House rejects rule change backed by transparency advocates

Photo by Alexius Horatius/Wikimedia Commons

By Christian Metzger
Boston University News Service

House lawmakers rejected a proposed change in legislative rules Wednesday that advocates said would have increased transparency.

The change would have made the details of all committee votes public and required that public testimony on bills be available to the public upon request.

State Reps. John Barrett III, D-North Adams; Paul Mark, D-Peru; Tricia Farley-Bouvier, D-Pittsfield; and William “Smitty” Pignatelli, D-Lenox, joined the majority in the 122-36 vote against an amendment that would have aligned the House language on committee votes and testimony with the Senate’s proposal, which advocacy groups such as Act on Mass have said provide constituents with better information.

Opponents of the change said making testimony public could dissuade people from providing information that might be sensitive.

Massachusetts is one of four states where the Legislature is exempt from the open records laws and is the only state where all three branches of government claim are not liable under disclosure law.

“To the members, especially the newest members, you may know that over the last several months there has been a pledge that a group was lobbying for folks to take. And I just want to point out that this amendment does not reflect that pledge,” Farley-Bouvier said in a speech before the Legislature.

Act on Mass garnered 20 signatures from House members committing themselves to make their votes and committee proceedings available to the public.

There have been growing tensions between the House and advocacy groups, which have been critical of what they see as a lack of transparency.

“Members and staff should be readily aware of who they are meeting with, which external groups comprise a coalition, and how those groups are funded,” House Speaker Ronald Mariano, D-Quincy, wrote in a January email to House members.

“We live in the land of unintended consequences,” Farley-Bouvier said. “If you think you’re voting to uphold the pledge, you also need to understand that you’re voting to make all committee testimony public with no protections for any sensitive testimony.”

The sensitivity question was a major point of contention for members, who worried that making their proceedings public would intimidate people with sensitive information and dissuade them from coming forward.

“I truly fear that if people were fearful that their testimony would be posted on a public website, it would have the opposite effect of bringing people into the process — it would scare them away from the process,” said Rep. Sarah Peake, D-Provincetown. “It would have a chilling effect on people’s willingness to offer testimony.”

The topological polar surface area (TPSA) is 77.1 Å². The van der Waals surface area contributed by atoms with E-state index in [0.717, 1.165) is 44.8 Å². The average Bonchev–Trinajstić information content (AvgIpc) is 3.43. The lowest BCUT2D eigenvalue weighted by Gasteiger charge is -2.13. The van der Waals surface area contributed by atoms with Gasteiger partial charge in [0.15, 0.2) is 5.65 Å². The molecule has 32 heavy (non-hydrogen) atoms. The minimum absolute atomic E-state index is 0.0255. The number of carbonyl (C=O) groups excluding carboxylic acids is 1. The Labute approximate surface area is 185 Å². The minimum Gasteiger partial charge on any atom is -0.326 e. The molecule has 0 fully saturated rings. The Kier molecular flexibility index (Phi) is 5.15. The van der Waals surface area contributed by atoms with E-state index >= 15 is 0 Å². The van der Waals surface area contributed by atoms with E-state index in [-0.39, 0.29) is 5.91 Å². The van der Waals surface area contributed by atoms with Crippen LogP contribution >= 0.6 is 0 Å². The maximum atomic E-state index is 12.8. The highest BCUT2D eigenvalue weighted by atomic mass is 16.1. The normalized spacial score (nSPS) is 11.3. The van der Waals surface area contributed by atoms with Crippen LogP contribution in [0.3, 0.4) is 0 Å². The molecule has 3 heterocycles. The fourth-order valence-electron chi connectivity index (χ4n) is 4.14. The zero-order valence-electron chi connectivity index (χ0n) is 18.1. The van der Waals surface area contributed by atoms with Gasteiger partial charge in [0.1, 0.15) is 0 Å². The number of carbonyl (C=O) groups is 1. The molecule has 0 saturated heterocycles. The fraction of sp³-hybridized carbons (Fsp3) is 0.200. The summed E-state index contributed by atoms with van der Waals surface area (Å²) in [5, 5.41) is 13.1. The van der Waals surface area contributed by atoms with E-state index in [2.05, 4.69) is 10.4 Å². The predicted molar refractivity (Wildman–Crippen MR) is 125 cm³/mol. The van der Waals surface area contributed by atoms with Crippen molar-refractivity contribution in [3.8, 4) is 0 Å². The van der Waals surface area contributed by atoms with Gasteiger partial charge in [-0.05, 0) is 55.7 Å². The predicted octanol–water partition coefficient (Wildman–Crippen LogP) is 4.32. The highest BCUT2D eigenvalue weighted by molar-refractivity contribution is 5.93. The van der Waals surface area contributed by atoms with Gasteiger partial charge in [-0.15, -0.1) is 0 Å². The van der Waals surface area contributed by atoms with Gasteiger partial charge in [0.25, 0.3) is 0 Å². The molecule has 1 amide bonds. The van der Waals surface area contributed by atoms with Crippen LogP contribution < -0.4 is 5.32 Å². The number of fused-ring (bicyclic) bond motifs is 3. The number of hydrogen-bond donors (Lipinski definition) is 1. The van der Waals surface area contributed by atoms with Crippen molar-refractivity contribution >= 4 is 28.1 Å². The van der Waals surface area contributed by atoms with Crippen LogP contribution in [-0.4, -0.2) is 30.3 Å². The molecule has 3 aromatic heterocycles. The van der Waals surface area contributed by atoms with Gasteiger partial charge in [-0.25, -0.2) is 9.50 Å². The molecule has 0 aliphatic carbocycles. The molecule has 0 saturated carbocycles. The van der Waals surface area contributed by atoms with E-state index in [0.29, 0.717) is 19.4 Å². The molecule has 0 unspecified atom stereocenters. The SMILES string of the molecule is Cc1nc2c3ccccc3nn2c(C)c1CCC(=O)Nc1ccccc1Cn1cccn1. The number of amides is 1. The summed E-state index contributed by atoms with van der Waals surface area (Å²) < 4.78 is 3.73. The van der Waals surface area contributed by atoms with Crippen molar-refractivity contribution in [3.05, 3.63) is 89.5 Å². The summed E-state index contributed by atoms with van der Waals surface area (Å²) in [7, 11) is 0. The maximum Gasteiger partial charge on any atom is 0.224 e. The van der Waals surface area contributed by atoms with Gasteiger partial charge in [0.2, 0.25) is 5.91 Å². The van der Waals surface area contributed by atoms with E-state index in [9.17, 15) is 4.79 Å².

Peake said making committee votes and testimony public also would cause confusion among constituents and create a burden on their staffers.

“Yes, people need to know where we stand on legislation, but you don’t really know what a bill looks like until it hits the floor,” she said.

Rep. Erika Uyterhoeven, D-Somerville, advocated for the bill on the debate floor, arguing that the amendment did not put testimonies online and could be provided in redacted form on request, to protect the individuals involved.

The first-term lawmaker, making her first official address before the full legislative body, was one of the 20 representatives who signed the pledge with Act on Mass, which Uyterhoeven co-founded in 2018. Uyterhoeven also argued that confusion over committee votes should not be a roadblock to transparency.

“That is something I believe is our job as representatives to educate our constituents on,” she said. “I want to also caution my colleagues around the argument that somehow transparency is somehow going to thwart progressive legislation and what that means. Because underlying that is saying that we have to do our work behind closed doors. I believe that’s an unfortunate and sometimes elitist argument, to say that we cannot show our votes to our constituents.”

It is lack of transparency, she argued, that has held up any new significant science-based climate legislation from passing for over a decade in the Legislature since the Global Warming Solutions Act of 2008.

“They’re not elitist arguments,” Peake said in response. “They’re shared experiences from experienced — and yes — effective legislators.”

“Committees are incubators — they’re incubators of ideas. It’s where we vet what is in a bill, it’s where we sharpen our pencils, and we make changes. It’s in the committees where we invite the public into the public hearing process,” Peake said.

Farley-Bouvier expressed a willingness to work to increase transparency through other means, siding with Mariano. She also argued that the issue was a lack of clarity as to where to find information like committee votes, which she said were all posted online on the government’s website.

“I also look forward to the process the speaker has sped up for a full review of the House rules,” she said. “Let’s see what things that can be changed that will make a real difference. I plan to make my voice heard in that process.”

This article was previously published in The Berkshire Eagle.

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